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Barrier Beach Management in Massachusetts

Find information on the Massachusetts Barrier Beach Inventory Project and guidelines for beach managers from the Massachusetts Office of Coastal Zone Management (CZM).

Barrier beaches are narrow, low-lying strips of beach and dunes that are roughly parallel to the coastline and are separated from the mainland by a body of water or wetland. Hundreds of barrier beaches line the Massachusetts coastline. These landforms were created and are constantly changed by coastal processes, such as erosion, overwash during storms, dune movement, and inlet formation and migration. These dynamic systems are a tremendous resource providing recreation opportunities for beachgoers, fishermen, and off-road vehicle users; storm and flood protection for mainland areas; and habitat for plants and wildlife, including numerous rare and endangered species. In addition, many of these barrier beaches have been developed for recreational, residential, and commercial purposes. Managing barrier beaches to meet these competing uses is a complex task facing many local communities, organizations, and homeowners.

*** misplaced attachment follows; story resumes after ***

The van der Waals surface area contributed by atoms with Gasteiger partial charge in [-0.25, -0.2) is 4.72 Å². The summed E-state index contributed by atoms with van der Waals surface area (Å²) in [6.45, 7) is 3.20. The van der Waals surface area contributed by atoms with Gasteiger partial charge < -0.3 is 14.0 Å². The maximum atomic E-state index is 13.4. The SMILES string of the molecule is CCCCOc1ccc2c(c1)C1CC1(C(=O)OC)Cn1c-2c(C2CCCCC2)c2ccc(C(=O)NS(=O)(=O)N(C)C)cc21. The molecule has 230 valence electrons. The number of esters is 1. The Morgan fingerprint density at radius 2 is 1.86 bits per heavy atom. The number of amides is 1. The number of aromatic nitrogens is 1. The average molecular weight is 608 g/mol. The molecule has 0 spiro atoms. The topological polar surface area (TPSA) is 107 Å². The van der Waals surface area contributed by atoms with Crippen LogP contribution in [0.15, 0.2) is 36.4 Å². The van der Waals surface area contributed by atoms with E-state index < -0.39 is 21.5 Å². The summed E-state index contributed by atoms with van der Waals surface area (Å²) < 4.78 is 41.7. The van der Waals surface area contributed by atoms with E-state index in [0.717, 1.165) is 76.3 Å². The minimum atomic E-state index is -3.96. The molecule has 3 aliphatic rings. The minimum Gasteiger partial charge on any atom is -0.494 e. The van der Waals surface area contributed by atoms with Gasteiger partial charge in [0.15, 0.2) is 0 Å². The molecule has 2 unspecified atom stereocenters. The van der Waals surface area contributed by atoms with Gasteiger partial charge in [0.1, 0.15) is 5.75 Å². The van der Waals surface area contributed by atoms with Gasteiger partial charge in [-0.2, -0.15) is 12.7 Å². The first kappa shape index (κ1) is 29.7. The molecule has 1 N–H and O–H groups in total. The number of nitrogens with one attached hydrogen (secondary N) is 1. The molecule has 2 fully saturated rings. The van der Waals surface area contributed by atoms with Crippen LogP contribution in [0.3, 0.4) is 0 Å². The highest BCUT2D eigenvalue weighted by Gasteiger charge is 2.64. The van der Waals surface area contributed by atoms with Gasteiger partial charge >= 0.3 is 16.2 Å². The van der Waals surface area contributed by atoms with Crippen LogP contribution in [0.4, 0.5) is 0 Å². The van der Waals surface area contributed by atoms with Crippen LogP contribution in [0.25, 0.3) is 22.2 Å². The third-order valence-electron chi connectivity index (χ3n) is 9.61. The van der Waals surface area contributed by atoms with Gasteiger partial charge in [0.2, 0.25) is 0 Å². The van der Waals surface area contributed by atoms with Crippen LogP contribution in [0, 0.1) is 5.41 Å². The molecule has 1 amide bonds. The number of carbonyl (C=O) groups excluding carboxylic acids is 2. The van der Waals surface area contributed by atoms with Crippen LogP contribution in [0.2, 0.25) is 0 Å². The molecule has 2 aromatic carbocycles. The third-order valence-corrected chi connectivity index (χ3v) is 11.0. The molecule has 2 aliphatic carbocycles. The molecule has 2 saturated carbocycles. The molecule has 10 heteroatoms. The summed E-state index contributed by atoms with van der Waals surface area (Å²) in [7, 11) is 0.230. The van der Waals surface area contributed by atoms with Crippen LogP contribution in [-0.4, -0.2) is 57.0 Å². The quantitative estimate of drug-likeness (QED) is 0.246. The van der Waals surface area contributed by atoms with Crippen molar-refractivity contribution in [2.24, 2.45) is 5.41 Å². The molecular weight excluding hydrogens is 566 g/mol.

Along with providing direct technical assistance to those who are responsible for managing barrier beaches, the Massachusetts Office of Coastal Zone Management (CZM) has two primary tools available to assist with barrier beach management:

  • Massachusetts Barrier Beach Inventory - CZM completed a comprehensive effort to identify and delineate the 681 barrier beaches in Massachusetts and to place them on topographic maps. Completed in 1982 and updated in 2007, the information is available through the Massachusetts Ocean Resource Information System (MORIS), a web-based coastal mapping tool.
  • Guidelines for Barrier Beach Management in Massachusetts (PDF, 12 MB) - Published by CZM in 1994, this report of the Massachusetts Barrier Beach Task Force was designed as a reference tool for those charged with the responsibility of preparing, reviewing, and implementing barrier beach management plans.

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